Companies scrambled planes and helicopters to get an aerial view of their assets. They began escorting some previously evacuated workers back to offshore facilities to inspect rigs and underwater pipes. Some producers found that a rig or platform had disappeared or drifted, while others reported that damage appeared minimal. The owner of a runaway oil drilling platform that beached at Alabama's Dauphin Island says Hurricane Katrina blew it more than 60 miles from its original location. Houston-based contract driller Diamond Offshore Drilling says no one was aboard the rig when the hurricane broke it loose early Monday from a site 12 miles off the Louisiana coast. That site is about 66 miles southwest of Dauphin Island. Aerial photographs yesterday showed the huge Ocean Warwick rig stuck in sand in shallow waters on the sparsely populated west end of the island. Diamond Offshore says it hasn't been immediately able to get people to the rig to assess the damage. Dauphin Island is a vacation and weekend retreat off the Mobile County coast. Its population is usually about 1,200 people, but it was mostly deserted during the hurricane.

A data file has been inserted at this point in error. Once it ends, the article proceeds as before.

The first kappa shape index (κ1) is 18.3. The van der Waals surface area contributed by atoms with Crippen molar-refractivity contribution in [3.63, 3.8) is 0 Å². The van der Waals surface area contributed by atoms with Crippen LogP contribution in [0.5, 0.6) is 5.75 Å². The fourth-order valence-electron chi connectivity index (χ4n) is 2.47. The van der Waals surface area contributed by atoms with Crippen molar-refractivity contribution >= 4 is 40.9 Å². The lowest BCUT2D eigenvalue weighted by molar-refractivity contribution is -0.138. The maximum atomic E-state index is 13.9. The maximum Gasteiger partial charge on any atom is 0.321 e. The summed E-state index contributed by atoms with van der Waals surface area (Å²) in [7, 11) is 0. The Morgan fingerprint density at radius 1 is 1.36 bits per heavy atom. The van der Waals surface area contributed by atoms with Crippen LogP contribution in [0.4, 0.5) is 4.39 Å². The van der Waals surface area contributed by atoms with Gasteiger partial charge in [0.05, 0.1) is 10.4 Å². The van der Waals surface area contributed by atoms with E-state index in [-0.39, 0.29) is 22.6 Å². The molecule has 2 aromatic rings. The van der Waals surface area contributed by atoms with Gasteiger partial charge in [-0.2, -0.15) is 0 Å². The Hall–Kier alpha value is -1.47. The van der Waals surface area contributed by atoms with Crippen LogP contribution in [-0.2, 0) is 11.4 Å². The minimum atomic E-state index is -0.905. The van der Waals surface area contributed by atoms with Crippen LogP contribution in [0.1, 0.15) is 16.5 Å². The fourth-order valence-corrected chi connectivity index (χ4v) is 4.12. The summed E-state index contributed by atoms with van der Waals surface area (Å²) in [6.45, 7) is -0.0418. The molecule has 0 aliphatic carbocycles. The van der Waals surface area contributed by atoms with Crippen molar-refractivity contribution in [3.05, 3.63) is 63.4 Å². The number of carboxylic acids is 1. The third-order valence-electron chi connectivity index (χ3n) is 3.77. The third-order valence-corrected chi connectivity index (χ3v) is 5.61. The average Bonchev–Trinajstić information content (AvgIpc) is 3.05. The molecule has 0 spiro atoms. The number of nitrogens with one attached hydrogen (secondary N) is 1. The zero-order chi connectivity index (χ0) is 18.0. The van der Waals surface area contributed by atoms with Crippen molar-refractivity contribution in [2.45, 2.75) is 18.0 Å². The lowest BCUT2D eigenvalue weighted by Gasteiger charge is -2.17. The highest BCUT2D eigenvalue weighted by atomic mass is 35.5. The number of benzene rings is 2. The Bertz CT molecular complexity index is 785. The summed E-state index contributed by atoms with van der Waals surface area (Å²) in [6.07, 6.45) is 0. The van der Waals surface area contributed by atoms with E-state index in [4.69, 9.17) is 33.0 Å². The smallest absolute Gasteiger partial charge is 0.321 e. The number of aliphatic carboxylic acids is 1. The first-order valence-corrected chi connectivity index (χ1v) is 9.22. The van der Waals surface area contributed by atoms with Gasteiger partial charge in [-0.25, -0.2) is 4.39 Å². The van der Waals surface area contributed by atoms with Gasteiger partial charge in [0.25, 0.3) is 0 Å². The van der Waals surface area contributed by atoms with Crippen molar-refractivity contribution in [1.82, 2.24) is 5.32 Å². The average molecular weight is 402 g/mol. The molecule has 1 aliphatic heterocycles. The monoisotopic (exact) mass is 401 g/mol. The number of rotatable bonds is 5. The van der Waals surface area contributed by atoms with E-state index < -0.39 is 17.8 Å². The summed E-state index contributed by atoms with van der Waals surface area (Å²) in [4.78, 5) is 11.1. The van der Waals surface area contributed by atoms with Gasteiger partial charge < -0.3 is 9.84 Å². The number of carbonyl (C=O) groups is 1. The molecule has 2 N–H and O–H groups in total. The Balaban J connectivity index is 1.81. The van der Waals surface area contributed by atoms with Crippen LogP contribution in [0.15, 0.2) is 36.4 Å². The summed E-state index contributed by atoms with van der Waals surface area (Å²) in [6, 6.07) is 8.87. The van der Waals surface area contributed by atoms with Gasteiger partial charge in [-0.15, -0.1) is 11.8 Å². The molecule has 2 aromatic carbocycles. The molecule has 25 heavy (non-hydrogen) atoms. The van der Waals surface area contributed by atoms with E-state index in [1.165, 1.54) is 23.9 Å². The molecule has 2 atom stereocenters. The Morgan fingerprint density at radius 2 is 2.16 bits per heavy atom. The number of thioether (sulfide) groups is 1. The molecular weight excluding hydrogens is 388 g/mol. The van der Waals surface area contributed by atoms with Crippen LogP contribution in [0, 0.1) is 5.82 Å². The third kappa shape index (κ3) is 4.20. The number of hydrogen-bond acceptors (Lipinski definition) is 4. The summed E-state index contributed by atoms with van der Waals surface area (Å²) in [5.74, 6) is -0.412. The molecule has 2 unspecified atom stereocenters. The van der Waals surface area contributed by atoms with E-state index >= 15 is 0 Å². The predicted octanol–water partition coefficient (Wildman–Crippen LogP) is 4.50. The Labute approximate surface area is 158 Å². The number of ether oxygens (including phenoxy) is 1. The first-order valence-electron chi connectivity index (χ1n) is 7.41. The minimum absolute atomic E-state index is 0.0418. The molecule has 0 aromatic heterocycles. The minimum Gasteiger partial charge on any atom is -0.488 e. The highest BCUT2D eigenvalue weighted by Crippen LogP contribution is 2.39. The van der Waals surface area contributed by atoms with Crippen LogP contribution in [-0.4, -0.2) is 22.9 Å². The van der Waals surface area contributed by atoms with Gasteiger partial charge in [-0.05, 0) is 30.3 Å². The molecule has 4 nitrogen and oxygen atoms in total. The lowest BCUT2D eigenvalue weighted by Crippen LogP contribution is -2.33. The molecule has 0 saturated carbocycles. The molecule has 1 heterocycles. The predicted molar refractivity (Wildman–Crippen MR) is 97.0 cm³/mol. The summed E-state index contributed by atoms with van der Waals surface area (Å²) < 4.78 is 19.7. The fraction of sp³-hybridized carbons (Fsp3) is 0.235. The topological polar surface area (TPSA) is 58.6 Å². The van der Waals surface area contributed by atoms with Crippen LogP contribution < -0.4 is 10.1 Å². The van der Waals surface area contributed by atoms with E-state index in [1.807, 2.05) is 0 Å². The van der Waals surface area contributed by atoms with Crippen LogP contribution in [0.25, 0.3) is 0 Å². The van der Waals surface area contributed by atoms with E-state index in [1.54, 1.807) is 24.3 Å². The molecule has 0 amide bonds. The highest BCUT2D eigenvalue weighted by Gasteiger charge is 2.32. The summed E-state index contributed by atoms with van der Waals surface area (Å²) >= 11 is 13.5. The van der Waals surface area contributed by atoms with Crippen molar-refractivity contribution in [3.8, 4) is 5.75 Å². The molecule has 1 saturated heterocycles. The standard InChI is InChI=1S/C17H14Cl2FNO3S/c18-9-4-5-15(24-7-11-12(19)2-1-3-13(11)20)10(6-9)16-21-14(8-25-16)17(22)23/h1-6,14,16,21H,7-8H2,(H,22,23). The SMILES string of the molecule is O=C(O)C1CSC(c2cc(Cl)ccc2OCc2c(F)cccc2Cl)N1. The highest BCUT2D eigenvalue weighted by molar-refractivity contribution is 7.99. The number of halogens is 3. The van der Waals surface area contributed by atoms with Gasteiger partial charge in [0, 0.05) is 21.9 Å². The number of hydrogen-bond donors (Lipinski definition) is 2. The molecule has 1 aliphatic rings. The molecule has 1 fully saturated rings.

Katrina forced scores more flight cancellations involving New Orleans and other southern cities as airlines juggled their schedules around one of the worst storms on record. The New Orleans airport has reopened to allow humanitarian flights in and out during daylight hours, but officials are unsure when commercial service will resume. Houston-based Continental Airlines and its Continental Express commuter canceled 40 flights today and the same for tomorrow in and out of New Orleans and Gulfport. Hurricane-related disruptions also continued to have an impact far more worrisome for U. S. carriers than added costs and lost revenue from the flight turmoil: oil prices that spiked to record highs over $70.
Chiquita will shift some of its banana imports to its Freeport, Texas and Port Everglades, Florida facilities. That's after Hurricane Katrina severely damaged its port at Gulfport, Mississippi. The company says more imports of bananas and other fresh fruits and vegetables will run through its Texas and Florida facilities while it determines the extent of the damage in Mississippi. The Cincinnati-based company says all 20 of its employees in Gulfport are accounted for. The Gulfport port handled approximately 25 percent of the company's banana imports to the U. S. last year. Chiquita has five ports in America.